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Re: [libvirt] libvirt + kvm external snapshots: use case?
- From: Cole Robinson <crobinso redhat com>
- To: Eric Blake <eblake redhat com>
- Cc: jtc redhat com, libvirt-list redhat com
- Subject: Re: [libvirt] libvirt + kvm external snapshots: use case?
- Date: Thu, 19 Jul 2012 16:04:39 -0400
Thanks for all the info!
On 07/18/2012 12:44 PM, Eric Blake wrote:
> On 07/15/2012 02:03 PM, Cole Robinson wrote:
>> Forgive my ignorance, but I'm trying to fill in some details for a Fedora
>> feature page:
>> Yet things aren't working quite as expected in my tests. I'm trying to think
>> of this from an end user use case perspective. For example
> Join the club. Yes, snapshot support is still a work in progress, and
> you've unfortunately hit on some of the sore points of things that are
> still on my plate to be implemented. Whether I can make them in time
> for the F18 feature freeze deadline is now looking iffy (although we may
> still end up getting them into F18 if we happen to rebase for other
> reasons before the F18 beta is in full swing).
>> - I want to test some changes to my vm, and either throw them away, or commit
>> them to my base disk image.
> Yes, valid use case (and I want it too!). Back in libvirt 0.9.5,I even
> added the <transient/> marker under <disk> XML to support this notion,
> but haven't yet implemented it for qemu. The other restriction here is
> that discarding is easy, committing is harder (qemu 1.1 doesn't support
> online disk commits; qemu 1.2 will be improving the situation though).
> Offline commits via 'qemu-img' may be supportable, though, so I'm hoping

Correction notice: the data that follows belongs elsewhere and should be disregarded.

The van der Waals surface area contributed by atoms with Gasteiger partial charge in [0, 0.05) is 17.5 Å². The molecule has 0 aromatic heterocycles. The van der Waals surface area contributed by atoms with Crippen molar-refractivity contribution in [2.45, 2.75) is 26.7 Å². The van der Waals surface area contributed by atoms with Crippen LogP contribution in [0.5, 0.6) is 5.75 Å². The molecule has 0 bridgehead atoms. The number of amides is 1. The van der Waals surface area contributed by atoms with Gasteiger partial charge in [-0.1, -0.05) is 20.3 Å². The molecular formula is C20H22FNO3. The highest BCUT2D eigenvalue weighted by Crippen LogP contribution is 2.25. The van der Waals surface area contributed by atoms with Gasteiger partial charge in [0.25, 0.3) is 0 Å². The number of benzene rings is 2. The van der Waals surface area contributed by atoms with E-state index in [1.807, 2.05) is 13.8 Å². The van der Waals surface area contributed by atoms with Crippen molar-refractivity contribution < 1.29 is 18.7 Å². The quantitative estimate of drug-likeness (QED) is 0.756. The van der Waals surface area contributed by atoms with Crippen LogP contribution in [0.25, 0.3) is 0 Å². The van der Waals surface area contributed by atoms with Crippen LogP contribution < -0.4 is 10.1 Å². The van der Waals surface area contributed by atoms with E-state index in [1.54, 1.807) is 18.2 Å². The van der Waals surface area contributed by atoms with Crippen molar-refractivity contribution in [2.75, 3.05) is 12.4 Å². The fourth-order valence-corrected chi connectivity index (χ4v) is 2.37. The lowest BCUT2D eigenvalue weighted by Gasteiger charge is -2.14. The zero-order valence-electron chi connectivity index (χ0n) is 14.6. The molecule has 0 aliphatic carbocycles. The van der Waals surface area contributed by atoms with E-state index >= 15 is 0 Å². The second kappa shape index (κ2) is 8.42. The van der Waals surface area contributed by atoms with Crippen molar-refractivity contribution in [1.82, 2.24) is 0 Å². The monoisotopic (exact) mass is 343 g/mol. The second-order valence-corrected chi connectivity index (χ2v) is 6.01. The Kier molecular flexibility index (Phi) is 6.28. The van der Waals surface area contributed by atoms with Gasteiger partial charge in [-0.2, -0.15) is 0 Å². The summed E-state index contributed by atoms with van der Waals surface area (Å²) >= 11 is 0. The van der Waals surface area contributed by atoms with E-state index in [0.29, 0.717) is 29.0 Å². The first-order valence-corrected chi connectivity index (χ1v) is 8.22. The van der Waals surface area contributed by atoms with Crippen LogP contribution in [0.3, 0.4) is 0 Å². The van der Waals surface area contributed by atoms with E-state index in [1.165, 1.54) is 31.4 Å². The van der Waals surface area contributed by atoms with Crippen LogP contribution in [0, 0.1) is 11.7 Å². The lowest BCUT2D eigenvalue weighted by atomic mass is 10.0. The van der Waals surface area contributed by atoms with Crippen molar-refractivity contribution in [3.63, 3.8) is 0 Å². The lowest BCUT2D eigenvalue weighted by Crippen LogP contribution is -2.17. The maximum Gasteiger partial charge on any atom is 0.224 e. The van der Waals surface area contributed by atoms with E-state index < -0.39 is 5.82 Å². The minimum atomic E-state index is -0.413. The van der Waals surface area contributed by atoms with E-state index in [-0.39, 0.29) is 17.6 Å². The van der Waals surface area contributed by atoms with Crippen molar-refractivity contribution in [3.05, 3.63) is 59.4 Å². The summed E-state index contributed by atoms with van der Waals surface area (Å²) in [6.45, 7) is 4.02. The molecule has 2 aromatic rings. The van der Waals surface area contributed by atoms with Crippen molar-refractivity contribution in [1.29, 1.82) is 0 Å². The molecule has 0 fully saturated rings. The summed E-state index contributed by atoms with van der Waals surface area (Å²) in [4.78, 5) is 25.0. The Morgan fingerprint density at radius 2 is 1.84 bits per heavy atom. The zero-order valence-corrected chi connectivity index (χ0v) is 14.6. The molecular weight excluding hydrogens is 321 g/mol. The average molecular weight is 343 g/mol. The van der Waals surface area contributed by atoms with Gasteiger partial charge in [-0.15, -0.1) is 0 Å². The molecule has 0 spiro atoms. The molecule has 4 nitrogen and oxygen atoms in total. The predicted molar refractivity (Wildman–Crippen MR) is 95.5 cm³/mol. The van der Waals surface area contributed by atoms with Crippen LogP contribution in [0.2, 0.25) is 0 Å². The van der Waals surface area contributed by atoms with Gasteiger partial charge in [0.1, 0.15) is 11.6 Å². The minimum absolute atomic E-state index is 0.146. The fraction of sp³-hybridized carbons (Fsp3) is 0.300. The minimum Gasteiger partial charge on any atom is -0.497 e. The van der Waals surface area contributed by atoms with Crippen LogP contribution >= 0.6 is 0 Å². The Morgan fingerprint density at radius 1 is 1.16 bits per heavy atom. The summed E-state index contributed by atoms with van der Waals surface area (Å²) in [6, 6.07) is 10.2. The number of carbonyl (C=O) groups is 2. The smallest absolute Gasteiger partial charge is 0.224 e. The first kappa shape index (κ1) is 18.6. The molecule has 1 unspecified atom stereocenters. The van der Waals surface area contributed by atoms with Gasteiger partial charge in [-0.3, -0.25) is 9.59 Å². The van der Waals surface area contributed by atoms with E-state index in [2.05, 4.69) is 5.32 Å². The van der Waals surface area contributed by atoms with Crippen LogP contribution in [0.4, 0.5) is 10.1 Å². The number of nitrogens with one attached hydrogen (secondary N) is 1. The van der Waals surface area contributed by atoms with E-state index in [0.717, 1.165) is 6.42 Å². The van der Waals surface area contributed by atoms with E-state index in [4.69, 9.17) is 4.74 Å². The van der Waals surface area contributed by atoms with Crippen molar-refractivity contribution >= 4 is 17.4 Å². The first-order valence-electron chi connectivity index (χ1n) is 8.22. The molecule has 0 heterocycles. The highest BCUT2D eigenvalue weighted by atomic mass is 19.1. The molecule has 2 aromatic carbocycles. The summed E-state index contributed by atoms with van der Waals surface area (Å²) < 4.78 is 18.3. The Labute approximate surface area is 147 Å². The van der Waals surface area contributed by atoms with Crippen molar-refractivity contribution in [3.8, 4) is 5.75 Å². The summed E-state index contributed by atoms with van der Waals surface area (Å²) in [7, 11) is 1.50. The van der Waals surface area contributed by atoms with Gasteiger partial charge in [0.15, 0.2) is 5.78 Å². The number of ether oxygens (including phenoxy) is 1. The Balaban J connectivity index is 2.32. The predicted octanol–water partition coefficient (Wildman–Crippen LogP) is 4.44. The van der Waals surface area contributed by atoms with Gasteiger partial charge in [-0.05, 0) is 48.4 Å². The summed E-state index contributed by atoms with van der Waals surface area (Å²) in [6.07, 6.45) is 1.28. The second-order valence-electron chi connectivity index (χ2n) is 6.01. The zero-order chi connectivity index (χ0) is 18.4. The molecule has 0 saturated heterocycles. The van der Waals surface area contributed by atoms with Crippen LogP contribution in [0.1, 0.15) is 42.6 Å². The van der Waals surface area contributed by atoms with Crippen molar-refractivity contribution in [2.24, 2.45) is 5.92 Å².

> to wire that in eventually.
>> - I want to have a base disk image, but have multiple snapshots with various
>> mutually exclusive VM changes in each, like one snapshot with libvirt 0.7.0
>> installed, another with 0.8.0 installed. I want to switch between them
>> (maybe those assumptions are off base to begin with)
> No, that's precisely why snapshots were created - it should indeed be
> easy to fork and create two snapshots of stages of VM usage, then revert
> to a snapshot to toggle between those two snapshots.
>> So for a running guest, I do:
>> virsh snapshot-create-as myvm snapshot1 "snapshot1 description" --disk-only
>> virsh snapshot-create-as myvm snapshot2 "snapshot2 description" --disk-only
> Remember that --disk-only of a running guest means that reverting to the
> snapshot will see the disks in a potentially inconsistent state (as if
> you had pulled the power cord), unless you also have the guest-agent
> installed and used the --quiesce flag. For that matter, even with a
> quiesced disk image, reverting to that state will still require the time
> to boot the guest; it almost sounds like you want the convenience of a
> system checkpoint (the ability to revert to a guest with its RAM state
> unchanged, which is much faster than booting from just disk state).
Right, system checkpoint is basically the use case I was going for. The nice
thing about the disk only snapshots though is that they can work with existing